Johannesburg - The 28th edition of the annual Kinsey Report, which analyses the costs of common replacement parts for new vehicles sold in South Africa, was released this week with Datsun's budget Go hatch coming in with the cheapest basket for the third year running.
The 2017 survey, compiled by industry expert Malcom Kinsey, included 62 of the market's most popular vehicles, classified in nine separate categories. Each vehicle is listed together with prices for common service, maintenance and crash replacement parts, with all components tallied into one "parts basket". The sum of the parts prices is also listed as a percentage of the vehicle's retail selling price.
This year's Kinsey Report also includes a special category for the replacement cost of batteries in eight electric or hybrid vehicles, along with the prices for home chargers where applicable.
The full list including details of each replacement part can be downloaded HERE, but here are the top scorers in each category.
Datsun's Go Lux wins the award for the cheapest parts basket among 10 of the country's most budget-oriented city cars, along with the overall prize. Its basket comes in at R44 372.86, versus R59 283.85 for VW's1.4 Polo Vivo in second place and R64 317.14 for Hyundai's i10 Motion in third.
Volkswagen's 1.2-litre Polo Comfortline was the cheapest of five superminis with a basket price of R87 991.98. Renault scores second and third with its Sandero Expression (R93 021.61) and Clio Expression (R105 176.22) respectively.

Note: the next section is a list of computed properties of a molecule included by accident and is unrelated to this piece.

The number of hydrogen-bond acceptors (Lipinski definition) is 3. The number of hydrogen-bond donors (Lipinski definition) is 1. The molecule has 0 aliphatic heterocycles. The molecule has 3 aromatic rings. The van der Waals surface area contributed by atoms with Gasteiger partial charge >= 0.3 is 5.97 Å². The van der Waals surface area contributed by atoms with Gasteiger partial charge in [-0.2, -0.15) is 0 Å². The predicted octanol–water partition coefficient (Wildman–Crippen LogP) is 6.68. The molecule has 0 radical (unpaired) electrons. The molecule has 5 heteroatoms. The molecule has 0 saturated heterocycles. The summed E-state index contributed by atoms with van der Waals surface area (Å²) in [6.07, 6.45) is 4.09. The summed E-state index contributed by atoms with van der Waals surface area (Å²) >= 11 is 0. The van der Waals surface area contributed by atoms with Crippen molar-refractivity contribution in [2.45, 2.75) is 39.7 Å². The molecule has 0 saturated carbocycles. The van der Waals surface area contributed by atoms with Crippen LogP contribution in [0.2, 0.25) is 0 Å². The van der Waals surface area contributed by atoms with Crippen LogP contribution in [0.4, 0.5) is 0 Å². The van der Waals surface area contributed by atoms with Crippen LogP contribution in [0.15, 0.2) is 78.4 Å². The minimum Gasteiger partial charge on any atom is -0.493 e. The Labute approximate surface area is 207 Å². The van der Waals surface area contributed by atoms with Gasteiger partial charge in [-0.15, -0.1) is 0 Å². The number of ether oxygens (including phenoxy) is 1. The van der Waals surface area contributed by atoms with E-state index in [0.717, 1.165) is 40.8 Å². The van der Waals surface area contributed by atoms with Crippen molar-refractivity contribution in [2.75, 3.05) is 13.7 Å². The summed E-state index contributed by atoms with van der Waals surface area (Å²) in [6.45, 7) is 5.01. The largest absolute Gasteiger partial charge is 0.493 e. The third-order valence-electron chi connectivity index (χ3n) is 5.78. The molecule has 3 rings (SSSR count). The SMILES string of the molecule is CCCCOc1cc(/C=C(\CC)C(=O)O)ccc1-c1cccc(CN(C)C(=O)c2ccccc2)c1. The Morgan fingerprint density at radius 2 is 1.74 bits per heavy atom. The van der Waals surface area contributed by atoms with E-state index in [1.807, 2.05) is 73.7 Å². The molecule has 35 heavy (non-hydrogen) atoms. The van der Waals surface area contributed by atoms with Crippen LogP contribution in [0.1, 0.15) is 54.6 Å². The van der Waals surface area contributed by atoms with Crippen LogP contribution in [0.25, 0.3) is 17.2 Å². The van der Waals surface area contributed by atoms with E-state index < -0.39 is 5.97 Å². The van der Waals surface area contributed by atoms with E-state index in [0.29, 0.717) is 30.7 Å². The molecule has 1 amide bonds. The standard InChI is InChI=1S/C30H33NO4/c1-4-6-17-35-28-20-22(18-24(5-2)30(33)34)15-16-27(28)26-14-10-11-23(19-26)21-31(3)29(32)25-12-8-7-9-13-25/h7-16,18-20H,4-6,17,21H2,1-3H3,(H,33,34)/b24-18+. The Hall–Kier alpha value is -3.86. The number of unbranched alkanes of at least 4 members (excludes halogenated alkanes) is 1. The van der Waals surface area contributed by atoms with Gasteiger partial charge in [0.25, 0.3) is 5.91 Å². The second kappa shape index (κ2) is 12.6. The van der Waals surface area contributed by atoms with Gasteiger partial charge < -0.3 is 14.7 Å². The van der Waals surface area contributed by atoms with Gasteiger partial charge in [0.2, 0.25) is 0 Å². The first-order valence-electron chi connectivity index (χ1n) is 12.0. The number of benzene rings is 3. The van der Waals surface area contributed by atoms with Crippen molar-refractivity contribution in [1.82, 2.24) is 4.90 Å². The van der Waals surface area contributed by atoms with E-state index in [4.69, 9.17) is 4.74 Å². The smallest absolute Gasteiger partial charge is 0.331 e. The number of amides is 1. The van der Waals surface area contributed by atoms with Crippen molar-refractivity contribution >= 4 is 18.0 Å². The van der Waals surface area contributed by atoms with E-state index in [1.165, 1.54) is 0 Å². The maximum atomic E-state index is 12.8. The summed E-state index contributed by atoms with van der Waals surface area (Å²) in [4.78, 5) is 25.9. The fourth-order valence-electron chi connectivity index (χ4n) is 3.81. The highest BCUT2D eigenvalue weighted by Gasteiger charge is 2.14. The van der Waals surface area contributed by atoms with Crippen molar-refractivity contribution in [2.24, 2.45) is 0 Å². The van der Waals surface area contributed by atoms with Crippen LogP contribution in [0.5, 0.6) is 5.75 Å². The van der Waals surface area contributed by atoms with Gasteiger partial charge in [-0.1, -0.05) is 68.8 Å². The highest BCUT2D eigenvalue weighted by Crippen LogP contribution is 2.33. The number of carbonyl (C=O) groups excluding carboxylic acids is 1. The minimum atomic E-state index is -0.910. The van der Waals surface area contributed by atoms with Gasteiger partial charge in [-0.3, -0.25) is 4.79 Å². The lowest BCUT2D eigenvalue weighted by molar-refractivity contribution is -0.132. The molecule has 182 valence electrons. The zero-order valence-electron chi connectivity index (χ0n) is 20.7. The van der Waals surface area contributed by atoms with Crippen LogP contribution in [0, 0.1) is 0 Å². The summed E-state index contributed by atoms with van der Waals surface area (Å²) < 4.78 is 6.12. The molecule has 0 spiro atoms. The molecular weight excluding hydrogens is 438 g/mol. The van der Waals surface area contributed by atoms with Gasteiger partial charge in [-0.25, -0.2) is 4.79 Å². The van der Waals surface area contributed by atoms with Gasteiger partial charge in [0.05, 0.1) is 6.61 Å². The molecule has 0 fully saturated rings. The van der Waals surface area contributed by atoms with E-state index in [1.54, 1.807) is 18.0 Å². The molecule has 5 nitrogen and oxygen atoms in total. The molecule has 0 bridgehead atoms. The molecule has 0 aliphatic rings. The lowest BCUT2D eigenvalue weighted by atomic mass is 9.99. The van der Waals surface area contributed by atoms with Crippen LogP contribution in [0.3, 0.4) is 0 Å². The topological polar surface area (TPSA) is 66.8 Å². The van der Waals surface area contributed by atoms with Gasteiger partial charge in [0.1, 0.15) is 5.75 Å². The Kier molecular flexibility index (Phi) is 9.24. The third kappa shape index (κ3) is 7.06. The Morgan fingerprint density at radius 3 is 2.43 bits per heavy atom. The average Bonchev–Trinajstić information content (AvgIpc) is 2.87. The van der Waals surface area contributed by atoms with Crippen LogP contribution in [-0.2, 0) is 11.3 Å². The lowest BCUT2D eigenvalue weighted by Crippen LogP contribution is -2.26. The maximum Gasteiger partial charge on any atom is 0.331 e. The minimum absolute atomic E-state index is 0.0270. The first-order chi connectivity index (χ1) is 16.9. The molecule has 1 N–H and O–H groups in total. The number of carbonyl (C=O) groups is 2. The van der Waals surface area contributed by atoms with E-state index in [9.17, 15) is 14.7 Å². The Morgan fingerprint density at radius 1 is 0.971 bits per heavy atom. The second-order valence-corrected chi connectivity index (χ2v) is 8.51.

Toyota took the Family category for the third year in a row with its 1.6 Corolla Quest coming in at R71 874.94. The regular 1.6 Corolla Prestige (73 519.51) and Nissan's Almera Acenta (R76 395.03) round out the top three.
The Winner here is Mahindra's new KUV 100 (R81 597.40), followed in second place by the Peugeot 2008 (R90 920). Ford's EcoSport Trend is just behind in third at R90 943.56.
The Toyota Fortuner 2.8 GD auto wins Kinsey's crossover category convincingly with a basket price of R84 992.13, versus R115 293.14 for the second placed Rav4 GXC and R117 148.50 for Ford's Kuga Trend.
Toyota also wins in the fancier crossover league with its Prado 3.0 VX (R178 390.86), while Volvo's XC90 D4 Momentum (R199 835.90) and Range Rover's Evoque TD4 (R233 258.82) round out the podium.
Volvo clinched first place in the executive sedan class with its S60 T4 Momentum (R159 862.10) while BMW's 320i followed closely at R161 113.21. Third goes to Jaguar's 2.0D XE Prestige at R171 223.13.
Toyota's 2.8 GD Hilux has the cheapest double cab basket with a price of R67 066.39, followed the Nissan Navara LE (R78 864.97) and Isuzu's KB300 (R82 971.34).
Nissan scores first and second in single cabs with its NP200 (R53 178.85) and NP300 (R57 546.05). The Toyota 2.4 GD Hilux is third with a basket price of R65 834.83.
Batteries for electric and hybrid cars
As a special inclusion in the 2017 Report, Kinsey has listed replacement battery and charger (where applicable) prices for eight electric or hybrid cars.
The winner here, with a battery price of R22 500 is Toyota's Yaris Pulse, followed closely by its Prius hybrid sibling at R28 300. The only other battery coming in under the 100K mark goes to Lexus' NX 300h at a relatively affordable R35 603.
From there battery replacements become very expensive for cars like BMW's i8 supercar (R106 146), Infiniti's Q50 hybrid (R114 197), Merc's C350e (R124 000) and Nissan's Leaf (R130 226).
But it's BMW's entry-level electric car, the i3, which loses this race badly with a replacement battery coming in at a whopping R339 616.00 - more than half of the car's retail selling price.
Only four of these cars require battery chargers, and here there's a huge variance between Nissan's cheapest at R2 834 and those from BMW and Mercedes at R22 728 and R22170 respectively.